König David


König David - (2010)    

Heinrich Heine

for medium voice and piano


Lächelnd scheidet der Despot,
denn er weiß, nach seinem Tod
wechselt Willkür nur die Hände,
und die Knechtschaft hat kein Ende.

Armes Volk! wie Pferd und Farrn
bleibt es angeschirrt am Karrn,
und der Nacken wird gebrochen,
der sich nicht bequemt den Jochen.

Sterbend spricht zu Salomo
König David: Apropos,
daß ich Joab dir empfehle,
einen meiner Generäle.

Dieser tapfre General
ist seit Jahren mir fatal,
doch ich wagte den Verhaßten
niemals ernstlich anzutasten.

Du, mein Sohn, bist fromm und klug,
gottesfürchtig, stark genug,
und es wird dir leicht gelingen,
jenen Joab umzubringen.

[ 4 pages, circa 3' 30"]

Heinrich Heine


King David

Smiling fails the tyrant,
For he knows, after his death,
Power only changes hands
And slavery has no end.

Poor people! like horse and groom
Remain harnessed to the cart,
And necks will be broken,
If they consent not to their yoke.

Dying speaks Solomon to
King David: "And for this,
I recommend to you, Joab,
One of my generals.

"This gallant general
Has been working secretly against me,
But against this hated one
I never acted in earnest.

"You, my son, are pious and wise,
God-fearing, strong enough
And in time you can easily
Kill one like a Joab."




Heine has taken the story from I Kings 2:1-7  [ 1 ]  in which Solomon's charge is somewhat more personal and wholly unrelated to a people governed, and applied it to the more universal complaint of tyrannical government. For this the poet interpolates the images of horses and driver, the breaking of necks and slavery. Heine, of Jewish background but a convert to Lutheranism in his time in Germany as well as correspondent with Karl Marx, had notions of class struggle in his thinking, and this tale constructed on top of a biblical story allows that generalized political sentiment to ride atop the fabled names of Solomon and David. In our modern day one sees families of tyrants operating much in the manner of Heine's vision, as the Kims pass North Korea from generation to generation, or as the economic stagnation of Cuba is being passed from "revolutionary" to his own brother. Another horrid image which comes to my mind is the film of a young Saddam Hussein acquiring his tyrannical power ordering Iraqi party legislators to leave the room, whereupon many were summarily shot. The tale is old and the tale is wholly contemporary, for true tyranny continues to live in the modern era.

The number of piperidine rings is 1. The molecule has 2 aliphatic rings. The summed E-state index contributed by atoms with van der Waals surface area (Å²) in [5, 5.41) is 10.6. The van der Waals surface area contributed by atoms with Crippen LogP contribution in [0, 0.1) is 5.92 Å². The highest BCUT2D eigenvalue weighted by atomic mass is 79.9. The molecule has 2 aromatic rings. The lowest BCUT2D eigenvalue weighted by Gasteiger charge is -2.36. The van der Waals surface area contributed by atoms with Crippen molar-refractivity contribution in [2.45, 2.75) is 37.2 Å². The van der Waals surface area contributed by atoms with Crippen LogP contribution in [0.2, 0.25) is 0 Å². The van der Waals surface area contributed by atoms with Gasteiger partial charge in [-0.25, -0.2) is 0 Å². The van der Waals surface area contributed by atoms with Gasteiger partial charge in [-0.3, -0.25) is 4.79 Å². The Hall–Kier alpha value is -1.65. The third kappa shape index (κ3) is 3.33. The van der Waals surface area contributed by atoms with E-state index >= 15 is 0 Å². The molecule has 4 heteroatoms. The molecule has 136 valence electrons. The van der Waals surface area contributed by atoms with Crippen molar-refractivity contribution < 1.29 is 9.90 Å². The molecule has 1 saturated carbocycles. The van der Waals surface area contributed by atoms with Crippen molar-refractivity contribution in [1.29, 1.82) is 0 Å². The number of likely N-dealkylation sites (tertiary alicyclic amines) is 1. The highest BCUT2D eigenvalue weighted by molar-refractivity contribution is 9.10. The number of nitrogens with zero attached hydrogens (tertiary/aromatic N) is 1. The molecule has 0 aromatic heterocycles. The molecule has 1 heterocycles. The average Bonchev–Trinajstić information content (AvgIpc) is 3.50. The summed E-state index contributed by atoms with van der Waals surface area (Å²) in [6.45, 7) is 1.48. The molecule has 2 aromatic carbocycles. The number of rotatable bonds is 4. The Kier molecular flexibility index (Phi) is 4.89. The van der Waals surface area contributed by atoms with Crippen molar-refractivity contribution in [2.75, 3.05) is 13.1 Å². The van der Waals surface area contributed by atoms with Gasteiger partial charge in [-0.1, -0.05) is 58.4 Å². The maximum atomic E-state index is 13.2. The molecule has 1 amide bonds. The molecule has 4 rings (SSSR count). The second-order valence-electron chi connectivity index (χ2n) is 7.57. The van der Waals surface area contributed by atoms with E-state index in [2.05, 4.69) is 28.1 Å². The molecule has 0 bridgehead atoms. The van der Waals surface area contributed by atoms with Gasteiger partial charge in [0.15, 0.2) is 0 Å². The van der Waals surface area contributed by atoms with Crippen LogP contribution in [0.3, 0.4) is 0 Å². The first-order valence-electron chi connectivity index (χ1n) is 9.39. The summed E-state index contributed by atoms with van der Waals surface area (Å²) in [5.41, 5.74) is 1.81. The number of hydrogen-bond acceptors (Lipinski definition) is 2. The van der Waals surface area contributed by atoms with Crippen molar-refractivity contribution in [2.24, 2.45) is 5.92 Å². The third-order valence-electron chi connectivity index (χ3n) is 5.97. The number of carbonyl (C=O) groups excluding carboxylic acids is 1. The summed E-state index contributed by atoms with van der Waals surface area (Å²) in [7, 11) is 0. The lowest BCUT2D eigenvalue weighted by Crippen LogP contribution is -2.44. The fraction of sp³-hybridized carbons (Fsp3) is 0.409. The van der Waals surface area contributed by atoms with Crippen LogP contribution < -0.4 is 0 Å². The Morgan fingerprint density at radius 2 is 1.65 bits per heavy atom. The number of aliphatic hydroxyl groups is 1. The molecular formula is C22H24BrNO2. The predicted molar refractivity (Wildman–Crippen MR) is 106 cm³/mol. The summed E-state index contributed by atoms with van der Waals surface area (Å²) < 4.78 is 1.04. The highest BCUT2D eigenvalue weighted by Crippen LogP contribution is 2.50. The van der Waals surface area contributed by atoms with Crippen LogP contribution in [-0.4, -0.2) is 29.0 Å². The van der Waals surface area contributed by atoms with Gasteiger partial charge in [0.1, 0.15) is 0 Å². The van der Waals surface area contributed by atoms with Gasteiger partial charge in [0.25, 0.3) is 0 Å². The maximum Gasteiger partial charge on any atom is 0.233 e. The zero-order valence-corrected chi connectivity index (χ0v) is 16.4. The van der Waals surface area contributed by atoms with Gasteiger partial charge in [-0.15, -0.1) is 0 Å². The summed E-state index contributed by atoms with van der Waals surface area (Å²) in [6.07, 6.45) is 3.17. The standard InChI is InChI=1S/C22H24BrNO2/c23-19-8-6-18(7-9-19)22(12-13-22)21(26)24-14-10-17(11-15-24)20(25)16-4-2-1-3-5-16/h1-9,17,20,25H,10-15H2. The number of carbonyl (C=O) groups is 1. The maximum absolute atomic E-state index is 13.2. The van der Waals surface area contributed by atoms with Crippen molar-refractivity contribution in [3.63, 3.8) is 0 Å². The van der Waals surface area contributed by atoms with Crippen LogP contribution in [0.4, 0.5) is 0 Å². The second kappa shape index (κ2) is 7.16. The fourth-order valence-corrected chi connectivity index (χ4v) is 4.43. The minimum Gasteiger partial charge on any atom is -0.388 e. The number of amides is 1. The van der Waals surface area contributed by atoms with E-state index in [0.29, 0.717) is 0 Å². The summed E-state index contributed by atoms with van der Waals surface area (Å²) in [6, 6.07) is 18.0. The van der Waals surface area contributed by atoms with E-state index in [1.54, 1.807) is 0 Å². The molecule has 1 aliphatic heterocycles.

The setting is a large falling line of minor triadic chromaticism over a tonic pedal, over which the first and last stanzas of the poem are articulated. That chromaticism invites the vocal line into darkly twisting shapes to tell the tale of tyranny and the passing of power from generation to generation.




The countersubject to chromaticism over its tonic pedal is a blurred gesture, recalling the "harp" in so many settings about King David, this in the tonic minor with its major seventh and a decorative line in the right hand including more dissonant half-step lower neighbors.




The last stanza's vocal line rises at the verb "umzubringen," and a last cry to remember the "poor people" of Heine's vision of tyranny passed from generation to generation ends the setting.



The score for König David is available as a free PDF download, though any major commercial performance or recording of the work is prohibited without prior arrangement with the composer. Click on the graphic below for this piano-vocal score.


König David




[ 1 ]      I include the biblical passage in a King James, to show the trunk onto which Heine grafts his branch.

           That translation reads:  1) Now the days of David drew nigh that he should die; and he charged Solomon his son, saying, 2) go the way of all the earth: be thou strong therefore, and shew thyself a man; 3) And keep the charge of the LORD thy God, to walk in his ways, to keep his statutes, and his commandments, and his judgments, and his testimonies, as it is written in the law of Moses, that thou mayest prosper in all that thou doest, and whithersoever thou turnest thyself: 4) That the LORD may continue his word which he spake concerning me, saying, If thy children take heed to their way, to walk before me in truth with all their heart and with all their soul, there shall not fail thee (said he) a man on the throne of Israel. 5) Moreover thou knowest also what Joab the son of Zeruiah did to me, and what he did to the two captains of the hosts of Israel, unto Abner the son of Ner, and unto Amasa the son of Jether, whom he slew, and shed the blood of war in peace, and put the blood of war upon his girdle that was about his loins, and in his shoes that were on his feet. 6) Do therefore according to thy wisdom, and let not his hoar head go down to the grave in peace. 7) But shew kindness unto the sons of Barzillai the Gileadite, and let them be of those that eat at thy table: for so they came to me when I fled because of Absalom thy brother.